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Although there was no fighting in the Mponda expedition, yet the effect was none the less crushing to the Slave Trade in British Central Africa: 379 slaves were released, and taken to Fort Johnston, where they now form a free settlement. Most of these slaves have been raided or purchased during the last three years, and several only quite recently.

One hundred and twelve guns and 270 lb. of gunpowder were captured, and in addition to the Chief Mponda having surrendered himself unconditionally to Her Majesty's Commissioner, there were eleven Headmen of Mponda and seventy-four other Yaos of position captured, all of whom have been actively engaged in the Slave Trade, and have since been sentenced to various terms of imprisonment by Her Majesty's Commissioner.

As I had received instructions from Her Majesty's Commissioner before he left Fort Johnston for Zomba to proceed against the Yao Chiefs of south-east Nyasa, as soon as the expedition against Mponda was finished, on the 13th November I dispatched a column under Lieutenant Coape-Smith to ascend the mountains by the road leading to Zarafi's, and as soon as the plateau was reached to wheel round to their left and to march on Namazini (beneath which hill Makanjira had built his new town), where they were to ambush till the morning of the 17th November, when they would descend on Makanjira's town, while I, with the main body, would assault it from the west side.

The force under his command consisted of Lieutenant Smith, Mr. Gordon-Cumming, 180 rifles, including 40 Sikhs.

I also dispatched forty rifles in the gun-boats Adventure and Pioneer to Fort Maguire, and sent instructions to Lieutenant Alston to advance to Ngombe's from the north, and to join me there on the 16th November with as many men of the Fort Maguire garrison as he could with safety take, in addition to the men I sent him.

On the 14th I left Fort Johnston with the main body, consisting of Captain Stewart, Lieutenant A. S. Hamilton, Dr. Wordsworth Poole, 180 rifles, including 48 Sikhs.

Having marched about 12 miles along the lake shore, we saw Makumba's villages on the high hills above us, about 3 miles inland. I at once changed direction and marched straight to the hills, keeping under cover as much as possible. At about half a-mile from the first village I halted the porters, and left them with a guard in a secure position, and extended for attack, Captain Stewart taking the right and Lieutenant Hamilton the left, while I took the


After some fighting we managed to capture the villages and destroy them. Makumba, his brothers, and three of his Headmen were taken prisoners, and sent back under escort to Fort Johnston. We then

halted for the night, and proceeded on our way the following morning, marching along the lake shore. Towards evening the column was fired upon by a few men while traversing the thick jungle. We extended and skirmished through the bush, but with no result. Bivouacked for the night in an open plain. On the 16th November, about 9:30 A.M., we reached Kadango's village, which was deserted. We halted here, and then proceeded on to Ngombe's village, some 3 miles further on. The roads between these towns were covered with very thick jungle, and intercepted with deep nullahs. After proceeding about a mile I heard some shots, and, proceeding to the front, found that Lieutenant Hamilton had been shot in the arm, and a Yao soldier in the knee. I sent them to the doctor, and then extended the whole of the main body and skirmished through the bush; only two more shots were fired at us. About 11:30 A.M. we reached Ngombe, where I found Lieutenant Hamilton, who, as soon as his wound was dressed, had collected some men, and, taking a direct road, had got on ahead of us.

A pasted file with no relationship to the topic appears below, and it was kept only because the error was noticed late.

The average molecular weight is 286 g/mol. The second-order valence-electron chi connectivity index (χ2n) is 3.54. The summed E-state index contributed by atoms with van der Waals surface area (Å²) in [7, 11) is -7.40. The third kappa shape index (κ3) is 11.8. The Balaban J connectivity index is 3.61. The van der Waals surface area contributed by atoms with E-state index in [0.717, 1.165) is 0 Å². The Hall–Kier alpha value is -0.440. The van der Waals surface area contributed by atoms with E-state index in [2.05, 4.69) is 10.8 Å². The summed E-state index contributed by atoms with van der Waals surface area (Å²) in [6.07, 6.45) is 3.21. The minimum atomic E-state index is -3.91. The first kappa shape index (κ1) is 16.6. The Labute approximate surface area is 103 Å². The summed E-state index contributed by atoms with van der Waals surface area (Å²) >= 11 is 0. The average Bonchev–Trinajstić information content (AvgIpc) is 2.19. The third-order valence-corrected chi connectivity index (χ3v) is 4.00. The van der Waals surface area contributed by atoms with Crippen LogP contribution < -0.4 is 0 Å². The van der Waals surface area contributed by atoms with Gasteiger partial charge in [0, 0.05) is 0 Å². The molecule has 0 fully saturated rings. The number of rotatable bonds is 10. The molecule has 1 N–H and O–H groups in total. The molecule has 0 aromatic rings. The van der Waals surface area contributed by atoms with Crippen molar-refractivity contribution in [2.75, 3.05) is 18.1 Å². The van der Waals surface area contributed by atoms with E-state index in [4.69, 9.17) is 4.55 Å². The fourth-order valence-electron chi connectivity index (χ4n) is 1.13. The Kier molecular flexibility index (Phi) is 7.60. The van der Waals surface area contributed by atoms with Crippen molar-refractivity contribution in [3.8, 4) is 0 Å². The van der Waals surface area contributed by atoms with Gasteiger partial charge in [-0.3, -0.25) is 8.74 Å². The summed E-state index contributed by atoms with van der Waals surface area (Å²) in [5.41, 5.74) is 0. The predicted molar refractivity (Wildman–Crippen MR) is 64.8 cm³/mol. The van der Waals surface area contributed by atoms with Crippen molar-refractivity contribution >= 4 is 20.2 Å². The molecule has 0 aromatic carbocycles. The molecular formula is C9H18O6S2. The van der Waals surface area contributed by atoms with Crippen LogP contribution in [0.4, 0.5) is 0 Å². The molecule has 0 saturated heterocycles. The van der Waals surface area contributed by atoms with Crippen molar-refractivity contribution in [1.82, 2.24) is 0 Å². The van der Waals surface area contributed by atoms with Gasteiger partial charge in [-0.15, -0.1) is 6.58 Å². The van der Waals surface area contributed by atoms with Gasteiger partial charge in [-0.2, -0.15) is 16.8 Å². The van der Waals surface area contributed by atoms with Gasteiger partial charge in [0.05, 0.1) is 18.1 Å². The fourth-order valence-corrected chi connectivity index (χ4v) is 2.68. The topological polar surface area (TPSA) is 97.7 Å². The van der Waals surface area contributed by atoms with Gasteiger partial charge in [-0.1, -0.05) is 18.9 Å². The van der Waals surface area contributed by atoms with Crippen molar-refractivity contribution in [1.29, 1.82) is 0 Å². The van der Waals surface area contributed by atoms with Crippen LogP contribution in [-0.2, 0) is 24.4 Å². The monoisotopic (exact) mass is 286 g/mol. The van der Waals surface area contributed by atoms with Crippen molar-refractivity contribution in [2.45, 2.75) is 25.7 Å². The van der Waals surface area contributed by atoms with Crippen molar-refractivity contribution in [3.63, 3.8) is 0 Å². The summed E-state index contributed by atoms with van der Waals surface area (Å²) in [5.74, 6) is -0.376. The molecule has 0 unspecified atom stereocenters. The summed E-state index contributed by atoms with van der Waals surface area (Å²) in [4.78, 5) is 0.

Halted here the whole day.

Lieutenant Alston arrived at 9 P.M., with sixty-six rifles and several men with cap guns from Fort Maguire, having marched 63 miles in two days, a great part of which was along the sandy beach of the lake shore.

On the 17th, at 5 A.M., I left Ngombe for Namazini, dividing my force into three columns. The right, under Captain Stewart, with eighty-two rifles, was to ascend the hills and work around the crest, while I, with eighty-four rifles and the friendly Yaos of Kazembe, went through the pass by the main road, followed by Lieutenant Alston, with seventy rifles, whom I could detach, if necessary, to make a flank attack.

Lieutenant Hamilton was left in charge of the baggage guard at Ngombe, with Dr. Poole and the wounded.

After marching three hours, and meeting with no opposition, we reached the top of the hills that separated the undulating valley occupied by Makanjira from the lake, and saw in the far distance burning villages on the steep slopes of Namazini. I knew at once that Lieutenant Coape-Smith's party had arrived, so I pushed on at once to Makanjira's chief town, and met Lieutenant Coape-Smith. His column had made a most brilliant march, covering over 120 miles in four days, through trackless forests and over several mountain ranges. They had been very short of water, and for two days had nothing to drink except the water they found in holes made by the feet of elephants in marshy soil.

On the night of the 15th November it appears that they halted just above Makanjira's on the top of the Namazini range, but the guide did not recognize the place, and told them the hill overlooking

Makanjira's was some 20 miles further on. So the following day they marched on, and about noon crossed a broad caravan track. This the guide recognized as leading from Makanjira's to Mtaka's, and so on to the coast. They at once retraced their steps, and proceeding along this caravan route, meeting with very recent evidences of the Slave Trade in the shape of hundreds of gori-sticks lying by the side of the road and barracoons at intervals. While walking along the road they met with a large number of fugitives. These they made prisoners, and hearing that Makanjira was aware of the approach of the three columns, and had decided to flee to Mtaka's, Lieutenant Coape-Smith pushed on with all speed.